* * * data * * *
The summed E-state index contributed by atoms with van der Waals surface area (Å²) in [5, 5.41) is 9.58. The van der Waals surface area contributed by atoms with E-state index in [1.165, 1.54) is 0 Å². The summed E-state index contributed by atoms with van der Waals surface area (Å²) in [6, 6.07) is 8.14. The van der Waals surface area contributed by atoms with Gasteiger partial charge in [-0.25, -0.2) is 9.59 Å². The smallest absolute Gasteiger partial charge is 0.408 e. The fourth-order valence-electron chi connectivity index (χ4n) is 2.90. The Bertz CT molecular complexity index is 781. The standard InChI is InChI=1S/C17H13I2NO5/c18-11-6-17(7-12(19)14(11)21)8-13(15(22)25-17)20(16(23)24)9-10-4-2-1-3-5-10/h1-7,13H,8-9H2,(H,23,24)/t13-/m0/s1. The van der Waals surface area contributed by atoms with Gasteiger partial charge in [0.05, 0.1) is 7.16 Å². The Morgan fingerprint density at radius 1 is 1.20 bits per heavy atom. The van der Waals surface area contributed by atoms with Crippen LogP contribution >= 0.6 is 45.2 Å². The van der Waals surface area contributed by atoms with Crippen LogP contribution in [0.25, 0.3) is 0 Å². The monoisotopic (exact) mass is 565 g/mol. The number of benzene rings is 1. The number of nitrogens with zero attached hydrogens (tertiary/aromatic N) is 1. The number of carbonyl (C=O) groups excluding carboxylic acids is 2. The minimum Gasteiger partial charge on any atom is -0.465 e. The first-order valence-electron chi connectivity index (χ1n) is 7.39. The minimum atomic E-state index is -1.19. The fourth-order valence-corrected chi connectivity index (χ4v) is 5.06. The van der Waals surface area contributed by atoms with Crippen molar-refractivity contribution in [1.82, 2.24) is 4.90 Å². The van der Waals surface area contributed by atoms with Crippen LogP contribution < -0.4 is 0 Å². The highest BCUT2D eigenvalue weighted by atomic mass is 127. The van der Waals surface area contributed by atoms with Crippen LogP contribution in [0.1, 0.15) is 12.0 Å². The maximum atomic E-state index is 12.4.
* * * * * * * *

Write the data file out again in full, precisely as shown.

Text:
The summed E-state index contributed by atoms with van der Waals surface area (Å²) in [5, 5.41) is 9.58. The van der Waals surface area contributed by atoms with E-state index in [1.165, 1.54) is 0 Å². The summed E-state index contributed by atoms with van der Waals surface area (Å²) in [6, 6.07) is 8.14. The van der Waals surface area contributed by atoms with Gasteiger partial charge in [-0.25, -0.2) is 9.59 Å². The smallest absolute Gasteiger partial charge is 0.408 e. The fourth-order valence-electron chi connectivity index (χ4n) is 2.90. The Bertz CT molecular complexity index is 781. The standard InChI is InChI=1S/C17H13I2NO5/c18-11-6-17(7-12(19)14(11)21)8-13(15(22)25-17)20(16(23)24)9-10-4-2-1-3-5-10/h1-7,13H,8-9H2,(H,23,24)/t13-/m0/s1. The van der Waals surface area contributed by atoms with Gasteiger partial charge in [0.05, 0.1) is 7.16 Å². The Morgan fingerprint density at radius 1 is 1.20 bits per heavy atom. The van der Waals surface area contributed by atoms with Crippen LogP contribution >= 0.6 is 45.2 Å². The van der Waals surface area contributed by atoms with Crippen LogP contribution in [0.25, 0.3) is 0 Å². The monoisotopic (exact) mass is 565 g/mol. The number of benzene rings is 1. The number of nitrogens with zero attached hydrogens (tertiary/aromatic N) is 1. The number of carbonyl (C=O) groups excluding carboxylic acids is 2. The minimum Gasteiger partial charge on any atom is -0.465 e. The first-order valence-electron chi connectivity index (χ1n) is 7.39. The minimum atomic E-state index is -1.19. The fourth-order valence-corrected chi connectivity index (χ4v) is 5.06. The van der Waals surface area contributed by atoms with Crippen molar-refractivity contribution in [1.82, 2.24) is 4.90 Å². The van der Waals surface area contributed by atoms with Crippen LogP contribution < -0.4 is 0 Å². The highest BCUT2D eigenvalue weighted by atomic mass is 127. The van der Waals surface area contributed by atoms with Crippen LogP contribution in [0.1, 0.15) is 12.0 Å². The maximum atomic E-state index is 12.4.